Google’s DeepMind AI wing was given access to the personal medical records of 1.6 million NHS patients on an “inappropriate legal basis,” the UK’s top data protection adviser to the health service has said.
In a letter sent to the Royal Free Hospital’s medical director professor Stephen Powis, and seen by Sky News, the National Data Guardian Dame Fiona Caldicott—whose job it is to scrutinise the government when it hands over NHS patient records to private companies—concluded that the decision to share the data under implied consent was wrong.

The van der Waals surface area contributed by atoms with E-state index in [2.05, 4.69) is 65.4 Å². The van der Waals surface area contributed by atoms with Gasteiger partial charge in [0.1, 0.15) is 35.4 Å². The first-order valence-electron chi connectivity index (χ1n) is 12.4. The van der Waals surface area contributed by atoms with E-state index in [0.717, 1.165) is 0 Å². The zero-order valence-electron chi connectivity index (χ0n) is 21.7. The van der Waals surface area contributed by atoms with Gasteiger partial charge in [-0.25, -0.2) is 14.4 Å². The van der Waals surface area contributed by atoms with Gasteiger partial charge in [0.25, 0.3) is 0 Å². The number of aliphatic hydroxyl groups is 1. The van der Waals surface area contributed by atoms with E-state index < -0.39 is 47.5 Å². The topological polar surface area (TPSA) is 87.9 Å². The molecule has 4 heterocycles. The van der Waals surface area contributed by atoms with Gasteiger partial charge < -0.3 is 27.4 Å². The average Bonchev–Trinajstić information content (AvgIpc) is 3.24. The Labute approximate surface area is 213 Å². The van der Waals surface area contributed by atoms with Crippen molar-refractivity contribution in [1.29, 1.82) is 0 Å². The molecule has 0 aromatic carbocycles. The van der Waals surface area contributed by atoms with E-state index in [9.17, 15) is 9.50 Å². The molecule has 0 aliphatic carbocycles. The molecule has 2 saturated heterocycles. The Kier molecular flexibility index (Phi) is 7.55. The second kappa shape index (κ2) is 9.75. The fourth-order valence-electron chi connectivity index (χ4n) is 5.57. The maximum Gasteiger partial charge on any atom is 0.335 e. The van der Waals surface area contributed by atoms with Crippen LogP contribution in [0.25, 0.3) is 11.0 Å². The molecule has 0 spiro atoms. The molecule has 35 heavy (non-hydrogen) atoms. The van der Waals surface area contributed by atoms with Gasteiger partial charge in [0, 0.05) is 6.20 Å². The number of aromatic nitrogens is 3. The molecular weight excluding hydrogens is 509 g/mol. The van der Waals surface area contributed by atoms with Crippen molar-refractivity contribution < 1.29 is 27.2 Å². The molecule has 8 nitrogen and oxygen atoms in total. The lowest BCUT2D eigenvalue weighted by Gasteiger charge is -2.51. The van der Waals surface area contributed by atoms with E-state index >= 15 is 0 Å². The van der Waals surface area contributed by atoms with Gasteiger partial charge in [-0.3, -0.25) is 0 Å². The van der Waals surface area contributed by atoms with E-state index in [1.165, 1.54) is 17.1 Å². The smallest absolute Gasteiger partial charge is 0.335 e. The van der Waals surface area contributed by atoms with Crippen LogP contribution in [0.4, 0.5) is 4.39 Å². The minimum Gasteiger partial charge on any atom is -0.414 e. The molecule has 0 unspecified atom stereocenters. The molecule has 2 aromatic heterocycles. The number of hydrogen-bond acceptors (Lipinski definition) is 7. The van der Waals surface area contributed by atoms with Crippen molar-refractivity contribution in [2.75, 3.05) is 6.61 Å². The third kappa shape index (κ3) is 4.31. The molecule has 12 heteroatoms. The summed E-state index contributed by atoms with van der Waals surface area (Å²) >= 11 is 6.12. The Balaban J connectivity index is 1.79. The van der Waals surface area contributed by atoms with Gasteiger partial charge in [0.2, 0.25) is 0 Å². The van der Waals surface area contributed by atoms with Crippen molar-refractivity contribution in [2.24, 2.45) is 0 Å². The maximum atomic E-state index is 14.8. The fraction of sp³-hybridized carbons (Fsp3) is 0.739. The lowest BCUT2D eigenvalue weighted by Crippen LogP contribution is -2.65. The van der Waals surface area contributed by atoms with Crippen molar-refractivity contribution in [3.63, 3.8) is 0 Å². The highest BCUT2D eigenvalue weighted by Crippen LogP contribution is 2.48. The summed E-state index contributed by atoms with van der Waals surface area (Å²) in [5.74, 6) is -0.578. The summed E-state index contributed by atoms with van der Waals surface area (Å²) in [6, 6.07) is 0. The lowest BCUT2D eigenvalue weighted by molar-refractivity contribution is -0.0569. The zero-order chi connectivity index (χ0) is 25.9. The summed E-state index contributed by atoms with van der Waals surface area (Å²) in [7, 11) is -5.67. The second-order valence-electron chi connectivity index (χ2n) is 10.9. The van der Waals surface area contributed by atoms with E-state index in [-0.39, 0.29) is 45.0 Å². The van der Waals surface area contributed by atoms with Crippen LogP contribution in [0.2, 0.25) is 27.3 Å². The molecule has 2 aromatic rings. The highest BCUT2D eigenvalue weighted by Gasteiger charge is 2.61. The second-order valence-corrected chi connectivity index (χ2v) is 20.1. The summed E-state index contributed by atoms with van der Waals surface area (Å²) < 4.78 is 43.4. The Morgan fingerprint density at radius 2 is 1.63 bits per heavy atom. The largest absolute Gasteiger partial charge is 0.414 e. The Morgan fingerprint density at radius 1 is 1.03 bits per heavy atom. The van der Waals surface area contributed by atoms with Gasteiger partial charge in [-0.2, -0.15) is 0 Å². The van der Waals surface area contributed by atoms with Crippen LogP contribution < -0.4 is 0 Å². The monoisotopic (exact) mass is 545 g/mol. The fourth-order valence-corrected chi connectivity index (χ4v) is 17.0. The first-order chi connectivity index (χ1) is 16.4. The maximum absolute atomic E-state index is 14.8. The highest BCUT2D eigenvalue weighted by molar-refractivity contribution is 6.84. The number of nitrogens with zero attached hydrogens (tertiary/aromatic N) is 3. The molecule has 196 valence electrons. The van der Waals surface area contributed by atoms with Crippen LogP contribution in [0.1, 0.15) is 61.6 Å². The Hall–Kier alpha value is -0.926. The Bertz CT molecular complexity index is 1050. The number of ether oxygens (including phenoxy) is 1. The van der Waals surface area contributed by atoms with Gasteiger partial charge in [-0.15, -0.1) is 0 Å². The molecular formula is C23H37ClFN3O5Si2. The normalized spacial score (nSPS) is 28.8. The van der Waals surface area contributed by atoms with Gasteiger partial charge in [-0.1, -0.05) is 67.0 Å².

The London-based Royal Free Hospital (RFH) inked a controversial deal with Google last year, allowing its Streams AI app to be tested on the medical records of sufferers of acute kidney damage.
It apparently helps clinicians to quickly administer potentially life-saving treatment.
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